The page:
A decade long study published in Harvard Business Review set out to identify the specific attributes that differentiate high-performing CEOs:
Our analysis shows that CEOs who excel at adapting are 6.7 times more likely to succeed. CEOs themselves told us over and over that this skill was critical. The adaptable CEOs spent significantly more of their time—as much as 50%—thinking about the long term. Adaptable CEOs also recognize that setbacks are an integral part of changing course and treat their mistakes as opportunities to learn and grow. In our sample, CEOs who considered setbacks to be failures had 50% less chance of thriving. Successful CEOs, on the other hand, would offer unabashedly matter-of-fact accounts of where and why they had come up short and give specific examples of how they tweaked their approach to do better next time. Similarly, aspiring CEOs who demonstrated this kind of attitude (what Stanford’s Carol Dweck calls a “growth mindset”) were more likely to make it to the top of the pyramid: Nearly 90% of the strong CEO candidates we reviewed scored high on dealing with setbacks.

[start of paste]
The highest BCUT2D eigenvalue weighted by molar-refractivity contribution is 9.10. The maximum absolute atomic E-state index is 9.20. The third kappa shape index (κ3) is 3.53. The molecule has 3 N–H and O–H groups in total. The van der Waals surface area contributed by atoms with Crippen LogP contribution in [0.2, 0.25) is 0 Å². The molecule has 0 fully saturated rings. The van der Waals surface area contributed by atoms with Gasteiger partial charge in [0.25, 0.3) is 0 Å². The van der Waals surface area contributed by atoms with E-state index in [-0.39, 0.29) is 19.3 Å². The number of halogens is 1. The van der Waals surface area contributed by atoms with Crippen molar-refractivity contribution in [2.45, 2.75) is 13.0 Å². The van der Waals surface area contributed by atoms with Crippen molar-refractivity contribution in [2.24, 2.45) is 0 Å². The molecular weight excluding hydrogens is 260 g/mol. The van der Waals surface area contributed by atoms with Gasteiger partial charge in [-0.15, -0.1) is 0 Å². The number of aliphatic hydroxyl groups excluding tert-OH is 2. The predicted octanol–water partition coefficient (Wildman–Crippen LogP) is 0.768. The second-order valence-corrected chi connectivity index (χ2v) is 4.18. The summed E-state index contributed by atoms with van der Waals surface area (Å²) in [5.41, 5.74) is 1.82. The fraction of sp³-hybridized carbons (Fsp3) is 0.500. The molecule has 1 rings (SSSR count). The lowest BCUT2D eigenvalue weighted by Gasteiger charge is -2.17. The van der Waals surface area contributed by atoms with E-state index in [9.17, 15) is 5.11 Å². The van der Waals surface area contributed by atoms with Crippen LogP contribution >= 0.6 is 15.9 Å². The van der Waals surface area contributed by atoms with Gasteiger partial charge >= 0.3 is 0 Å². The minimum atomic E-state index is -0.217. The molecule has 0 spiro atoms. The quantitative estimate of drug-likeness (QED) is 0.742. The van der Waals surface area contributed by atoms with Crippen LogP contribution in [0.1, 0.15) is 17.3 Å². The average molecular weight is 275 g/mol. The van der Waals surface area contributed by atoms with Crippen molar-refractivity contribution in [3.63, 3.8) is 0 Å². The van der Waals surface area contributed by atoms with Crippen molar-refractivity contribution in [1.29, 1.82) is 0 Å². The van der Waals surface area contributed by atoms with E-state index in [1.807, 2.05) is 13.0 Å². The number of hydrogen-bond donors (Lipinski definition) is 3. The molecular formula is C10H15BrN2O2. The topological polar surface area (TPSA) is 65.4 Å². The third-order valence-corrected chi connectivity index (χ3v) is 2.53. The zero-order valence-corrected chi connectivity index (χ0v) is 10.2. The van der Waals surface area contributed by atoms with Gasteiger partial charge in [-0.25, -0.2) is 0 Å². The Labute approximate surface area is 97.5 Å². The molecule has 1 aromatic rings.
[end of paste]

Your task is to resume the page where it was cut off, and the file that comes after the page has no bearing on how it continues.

Read more about the CEO Genome Project in the Harvard Business Review